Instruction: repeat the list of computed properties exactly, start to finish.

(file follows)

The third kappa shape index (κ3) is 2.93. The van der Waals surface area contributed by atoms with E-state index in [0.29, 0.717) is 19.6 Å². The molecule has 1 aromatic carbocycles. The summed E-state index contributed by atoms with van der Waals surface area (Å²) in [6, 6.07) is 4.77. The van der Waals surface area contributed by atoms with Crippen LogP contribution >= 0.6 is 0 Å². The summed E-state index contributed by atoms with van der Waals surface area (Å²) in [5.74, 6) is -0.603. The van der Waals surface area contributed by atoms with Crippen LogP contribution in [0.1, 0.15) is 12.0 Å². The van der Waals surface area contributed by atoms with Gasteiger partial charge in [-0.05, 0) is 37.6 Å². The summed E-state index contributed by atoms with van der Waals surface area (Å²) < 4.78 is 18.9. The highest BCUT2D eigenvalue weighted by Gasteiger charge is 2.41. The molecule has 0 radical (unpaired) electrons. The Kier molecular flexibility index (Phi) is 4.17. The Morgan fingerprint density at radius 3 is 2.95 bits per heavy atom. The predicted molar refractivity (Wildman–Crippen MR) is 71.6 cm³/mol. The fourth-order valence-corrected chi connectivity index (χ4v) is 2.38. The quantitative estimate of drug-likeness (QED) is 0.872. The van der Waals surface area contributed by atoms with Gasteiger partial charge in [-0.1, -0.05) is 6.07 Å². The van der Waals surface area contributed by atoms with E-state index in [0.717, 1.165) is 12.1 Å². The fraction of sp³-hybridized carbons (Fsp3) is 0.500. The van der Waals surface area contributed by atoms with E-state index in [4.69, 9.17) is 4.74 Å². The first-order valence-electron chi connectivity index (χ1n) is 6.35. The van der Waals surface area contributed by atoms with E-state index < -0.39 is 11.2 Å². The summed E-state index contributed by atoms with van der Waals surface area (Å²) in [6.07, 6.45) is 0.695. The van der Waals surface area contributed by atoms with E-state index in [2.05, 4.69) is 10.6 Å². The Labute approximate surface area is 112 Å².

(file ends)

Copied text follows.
The third kappa shape index (κ3) is 2.93. The van der Waals surface area contributed by atoms with E-state index in [0.29, 0.717) is 19.6 Å². The molecule has 1 aromatic carbocycles. The summed E-state index contributed by atoms with van der Waals surface area (Å²) in [6, 6.07) is 4.77. The van der Waals surface area contributed by atoms with Crippen LogP contribution >= 0.6 is 0 Å². The summed E-state index contributed by atoms with van der Waals surface area (Å²) in [5.74, 6) is -0.603. The van der Waals surface area contributed by atoms with Crippen LogP contribution in [0.1, 0.15) is 12.0 Å². The van der Waals surface area contributed by atoms with Gasteiger partial charge in [-0.05, 0) is 37.6 Å². The summed E-state index contributed by atoms with van der Waals surface area (Å²) < 4.78 is 18.9. The highest BCUT2D eigenvalue weighted by Gasteiger charge is 2.41. The molecule has 0 radical (unpaired) electrons. The Kier molecular flexibility index (Phi) is 4.17. The Morgan fingerprint density at radius 3 is 2.95 bits per heavy atom. The predicted molar refractivity (Wildman–Crippen MR) is 71.6 cm³/mol. The fourth-order valence-corrected chi connectivity index (χ4v) is 2.38. The quantitative estimate of drug-likeness (QED) is 0.872. The van der Waals surface area contributed by atoms with Gasteiger partial charge in [-0.1, -0.05) is 6.07 Å². The van der Waals surface area contributed by atoms with E-state index in [0.717, 1.165) is 12.1 Å². The fraction of sp³-hybridized carbons (Fsp3) is 0.500. The van der Waals surface area contributed by atoms with E-state index in [4.69, 9.17) is 4.74 Å². The first-order valence-electron chi connectivity index (χ1n) is 6.35. The van der Waals surface area contributed by atoms with E-state index < -0.39 is 11.2 Å². The summed E-state index contributed by atoms with van der Waals surface area (Å²) in [6.07, 6.45) is 0.695. The van der Waals surface area contributed by atoms with E-state index in [2.05, 4.69) is 10.6 Å². The Labute approximate surface area is 112 Å².